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Loss of native forest changes the biophysical dynamics of the water cycle: a brief review

International Journal of Hydrology
Jamerson Souza da Costa,1 Maria da Glória Gonçalves de Melo,2 Maria Astrid Rocha Liberato,2 Ligia Silveira Funch1

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This is a brief review of advances in understanding the forest-water relationship, particularly how the loss of native forests affects biophysical aspects of the water cycle. Initially, we address the participation of forests in the water cycle, especially in intracontinental systems, and how changes in land use and land cover can lead to water insecurity. Next, we present a synthesis of the advanced studies on the influence of evapotranspiration on the availability of water vapour to the atmosphere, and how diverse this process is in tropical ecosystems, which makes the possibility on inferences on an intercontinental and global scale complex. We also compiled information on the influence of the presence of native forests on atmospheric circulation and on the formation of condensation nuclei. Finally, we discuss some implications of forest fragmentation and what some studies point out, as well as considerations about the need to include biological aspects in the design and implementation of scientific models and institutional arrangements at local, regional, and transcontinental scales for understanding and maintenance of a resilient water cycle.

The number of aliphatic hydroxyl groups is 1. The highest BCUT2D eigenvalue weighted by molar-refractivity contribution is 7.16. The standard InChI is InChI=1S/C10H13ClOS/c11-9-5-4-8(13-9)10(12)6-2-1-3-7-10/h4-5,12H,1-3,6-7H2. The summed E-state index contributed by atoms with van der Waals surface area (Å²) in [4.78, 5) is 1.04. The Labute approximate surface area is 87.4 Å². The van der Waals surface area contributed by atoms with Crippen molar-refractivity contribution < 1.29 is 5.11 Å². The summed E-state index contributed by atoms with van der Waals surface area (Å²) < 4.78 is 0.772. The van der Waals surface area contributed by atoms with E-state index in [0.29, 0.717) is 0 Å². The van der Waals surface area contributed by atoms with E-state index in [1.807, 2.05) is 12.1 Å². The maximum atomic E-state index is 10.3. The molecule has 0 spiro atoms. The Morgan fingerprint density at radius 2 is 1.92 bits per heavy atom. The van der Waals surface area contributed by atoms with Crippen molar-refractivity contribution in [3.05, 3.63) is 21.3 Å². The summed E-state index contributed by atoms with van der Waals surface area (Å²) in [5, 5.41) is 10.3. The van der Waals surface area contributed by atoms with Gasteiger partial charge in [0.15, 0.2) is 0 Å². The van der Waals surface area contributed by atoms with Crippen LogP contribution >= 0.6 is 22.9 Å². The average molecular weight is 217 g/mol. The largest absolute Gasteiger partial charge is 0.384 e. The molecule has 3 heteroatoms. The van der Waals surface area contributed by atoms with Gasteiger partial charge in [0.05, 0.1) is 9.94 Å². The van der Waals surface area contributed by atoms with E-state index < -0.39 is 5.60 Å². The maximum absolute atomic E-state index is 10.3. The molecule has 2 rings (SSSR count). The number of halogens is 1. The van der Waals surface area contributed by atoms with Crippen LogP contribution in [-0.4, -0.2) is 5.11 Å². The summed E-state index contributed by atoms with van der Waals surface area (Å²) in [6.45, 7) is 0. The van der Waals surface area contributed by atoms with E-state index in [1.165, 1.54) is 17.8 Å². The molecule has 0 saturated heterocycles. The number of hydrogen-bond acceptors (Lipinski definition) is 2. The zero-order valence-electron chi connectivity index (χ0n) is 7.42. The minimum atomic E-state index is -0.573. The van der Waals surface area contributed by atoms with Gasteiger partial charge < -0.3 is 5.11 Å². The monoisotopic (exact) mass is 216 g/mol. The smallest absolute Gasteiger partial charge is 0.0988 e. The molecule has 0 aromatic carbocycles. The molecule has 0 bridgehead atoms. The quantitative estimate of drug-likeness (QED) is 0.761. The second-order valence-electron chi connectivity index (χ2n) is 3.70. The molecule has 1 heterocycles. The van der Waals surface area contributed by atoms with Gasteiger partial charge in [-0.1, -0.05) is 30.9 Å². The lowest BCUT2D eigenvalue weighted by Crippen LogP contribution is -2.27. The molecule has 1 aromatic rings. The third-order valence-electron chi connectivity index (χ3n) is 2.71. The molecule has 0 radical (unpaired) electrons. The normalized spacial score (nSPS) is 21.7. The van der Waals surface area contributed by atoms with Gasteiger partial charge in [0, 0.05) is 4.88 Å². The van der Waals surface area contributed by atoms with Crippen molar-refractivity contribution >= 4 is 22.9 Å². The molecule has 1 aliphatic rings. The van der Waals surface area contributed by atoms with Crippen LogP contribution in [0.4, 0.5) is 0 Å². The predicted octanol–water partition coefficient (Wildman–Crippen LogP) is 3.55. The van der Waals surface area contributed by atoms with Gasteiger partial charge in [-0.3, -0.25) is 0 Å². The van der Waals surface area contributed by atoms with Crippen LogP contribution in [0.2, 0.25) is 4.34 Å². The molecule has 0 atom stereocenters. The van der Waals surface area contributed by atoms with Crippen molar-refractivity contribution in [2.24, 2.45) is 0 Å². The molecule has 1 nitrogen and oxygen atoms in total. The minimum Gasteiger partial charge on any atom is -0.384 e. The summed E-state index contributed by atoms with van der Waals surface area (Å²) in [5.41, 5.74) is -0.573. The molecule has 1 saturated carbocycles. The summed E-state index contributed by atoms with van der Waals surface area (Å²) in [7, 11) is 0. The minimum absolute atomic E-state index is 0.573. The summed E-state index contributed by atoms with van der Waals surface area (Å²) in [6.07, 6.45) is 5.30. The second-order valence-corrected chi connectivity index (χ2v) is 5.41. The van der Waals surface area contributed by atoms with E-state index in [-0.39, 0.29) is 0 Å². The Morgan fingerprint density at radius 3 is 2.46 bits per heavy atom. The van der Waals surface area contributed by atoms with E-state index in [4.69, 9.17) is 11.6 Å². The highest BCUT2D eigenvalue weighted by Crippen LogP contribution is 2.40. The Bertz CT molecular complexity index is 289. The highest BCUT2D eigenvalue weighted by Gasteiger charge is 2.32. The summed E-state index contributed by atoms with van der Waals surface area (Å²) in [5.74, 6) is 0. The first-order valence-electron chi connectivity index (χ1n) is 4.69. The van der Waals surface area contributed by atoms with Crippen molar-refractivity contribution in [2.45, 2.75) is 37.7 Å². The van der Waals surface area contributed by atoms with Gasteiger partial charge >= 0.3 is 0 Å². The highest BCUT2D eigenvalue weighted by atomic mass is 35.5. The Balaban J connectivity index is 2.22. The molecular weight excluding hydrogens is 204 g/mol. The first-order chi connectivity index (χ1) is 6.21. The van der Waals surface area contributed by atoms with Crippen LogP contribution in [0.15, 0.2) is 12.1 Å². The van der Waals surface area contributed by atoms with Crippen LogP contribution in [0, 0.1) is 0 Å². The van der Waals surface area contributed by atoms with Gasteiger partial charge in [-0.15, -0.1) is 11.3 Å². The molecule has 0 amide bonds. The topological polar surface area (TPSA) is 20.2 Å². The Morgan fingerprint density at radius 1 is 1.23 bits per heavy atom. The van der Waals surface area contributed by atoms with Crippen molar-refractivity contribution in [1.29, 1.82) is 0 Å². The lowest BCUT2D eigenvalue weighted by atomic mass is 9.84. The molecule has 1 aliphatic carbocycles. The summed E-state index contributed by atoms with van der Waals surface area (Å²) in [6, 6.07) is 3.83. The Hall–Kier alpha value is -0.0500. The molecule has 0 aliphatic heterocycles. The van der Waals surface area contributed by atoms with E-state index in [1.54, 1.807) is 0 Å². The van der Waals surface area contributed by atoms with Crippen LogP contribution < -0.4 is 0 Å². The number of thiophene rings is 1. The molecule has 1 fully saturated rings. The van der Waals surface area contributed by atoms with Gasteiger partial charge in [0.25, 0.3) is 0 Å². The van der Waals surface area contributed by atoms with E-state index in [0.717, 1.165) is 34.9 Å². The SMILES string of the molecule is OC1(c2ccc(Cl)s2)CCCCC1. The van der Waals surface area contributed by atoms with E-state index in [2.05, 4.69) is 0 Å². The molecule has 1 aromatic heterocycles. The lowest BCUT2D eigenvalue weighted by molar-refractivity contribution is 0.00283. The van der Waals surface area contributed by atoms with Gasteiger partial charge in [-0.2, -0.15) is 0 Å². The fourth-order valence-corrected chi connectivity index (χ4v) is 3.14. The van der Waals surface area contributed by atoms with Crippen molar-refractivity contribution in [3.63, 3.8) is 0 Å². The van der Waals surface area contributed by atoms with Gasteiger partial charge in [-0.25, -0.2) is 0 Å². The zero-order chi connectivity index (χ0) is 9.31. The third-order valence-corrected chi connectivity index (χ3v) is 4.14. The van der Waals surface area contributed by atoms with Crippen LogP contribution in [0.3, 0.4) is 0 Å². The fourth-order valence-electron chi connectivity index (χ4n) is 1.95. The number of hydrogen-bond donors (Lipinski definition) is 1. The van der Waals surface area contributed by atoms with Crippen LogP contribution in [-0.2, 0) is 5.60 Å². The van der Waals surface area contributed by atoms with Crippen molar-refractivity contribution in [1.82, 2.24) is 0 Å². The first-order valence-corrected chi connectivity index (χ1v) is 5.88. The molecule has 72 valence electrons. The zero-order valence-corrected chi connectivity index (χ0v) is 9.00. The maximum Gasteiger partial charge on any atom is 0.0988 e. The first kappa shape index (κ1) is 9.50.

: forest loss, water cycle, native vegetation, evapotranspiration, moisture atmospheric, condensation